The Swami had occasionally discussed Nalini’s pitiable plight with Dr. Saravanan. ‘Doctor, please alleviate the suffering of Nalini. She is now in a state of desperation and I am worried that she may resort to some extreme step.’ The doctor was touched with the concern the monk had for the afflicted.
‘Can that lady overcome the tendency to commit suicide, doctor?’ asked the Swami concerned.
After much thought, the doctor replied, ‘Swamiji, Nalini’s conscious mind is overcome by grief. If she is not taken care of, she could go to any extent and put an end to her life. However, we cannot come to any conclusion without tapping into her subconscious mind. Only that can reveal her inner turmoil and throw light on her true state of mind.’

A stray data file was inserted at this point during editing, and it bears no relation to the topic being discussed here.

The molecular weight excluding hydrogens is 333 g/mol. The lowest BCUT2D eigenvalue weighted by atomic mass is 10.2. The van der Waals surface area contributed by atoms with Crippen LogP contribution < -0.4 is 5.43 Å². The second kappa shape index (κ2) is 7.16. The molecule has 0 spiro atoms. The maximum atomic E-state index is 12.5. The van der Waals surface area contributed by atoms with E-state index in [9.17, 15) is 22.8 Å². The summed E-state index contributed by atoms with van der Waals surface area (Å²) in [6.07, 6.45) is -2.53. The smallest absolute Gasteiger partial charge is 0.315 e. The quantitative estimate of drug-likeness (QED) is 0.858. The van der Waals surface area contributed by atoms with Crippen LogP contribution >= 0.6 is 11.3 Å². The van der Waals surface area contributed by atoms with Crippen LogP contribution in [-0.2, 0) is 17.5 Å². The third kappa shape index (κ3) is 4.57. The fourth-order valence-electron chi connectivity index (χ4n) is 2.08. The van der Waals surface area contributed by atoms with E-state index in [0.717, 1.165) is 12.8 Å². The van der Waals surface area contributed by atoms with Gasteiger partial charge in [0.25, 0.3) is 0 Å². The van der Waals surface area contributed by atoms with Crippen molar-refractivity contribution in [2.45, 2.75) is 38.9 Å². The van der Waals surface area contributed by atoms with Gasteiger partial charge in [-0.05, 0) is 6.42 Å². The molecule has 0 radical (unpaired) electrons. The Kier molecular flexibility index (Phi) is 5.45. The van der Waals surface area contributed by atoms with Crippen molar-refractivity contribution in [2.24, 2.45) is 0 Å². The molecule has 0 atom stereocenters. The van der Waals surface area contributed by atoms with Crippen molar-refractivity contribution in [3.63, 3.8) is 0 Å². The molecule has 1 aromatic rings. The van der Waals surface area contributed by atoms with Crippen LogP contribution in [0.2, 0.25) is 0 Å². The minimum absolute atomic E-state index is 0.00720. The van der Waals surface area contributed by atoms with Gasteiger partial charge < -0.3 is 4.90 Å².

‘Is it possible to understand that, doctor? Normally, mind is like an ocean. On the surface, various thoughts come and go like fish, whereas the subconscious mind consists full of gems in the ocean. This is what your Psychology says? Is it not?’ asked the Swami.
‘Exactly,’ said Saravanan, ‘the Indian Psychology, religions and literature say that deep down in the unconscious mind lay wonderful things… But Western Psychology says that baser passions are what fill the unconscious mind… If Nalini cooperates, we can examine her sub conscious mind.’
‘I will try to convince Nalini, she must somehow regain her peace of mind. She shouldn’t do anything in a fit of emotion,’ said the Swami.
After a few days, Nalini was ready for her psychotherapeutic session. The hospital atmosphere was pleasant and calm. Her mentor, Swami Avyananda, was right beside her. With trust in the capability and goodwill of Dr. Saravanan, Nalini opened herself to the analysis.
As she lay on the bed, one could see the pendant of her chain resting close to her chest. On it was the divine image of Holy Mother Sri Sarada Devi.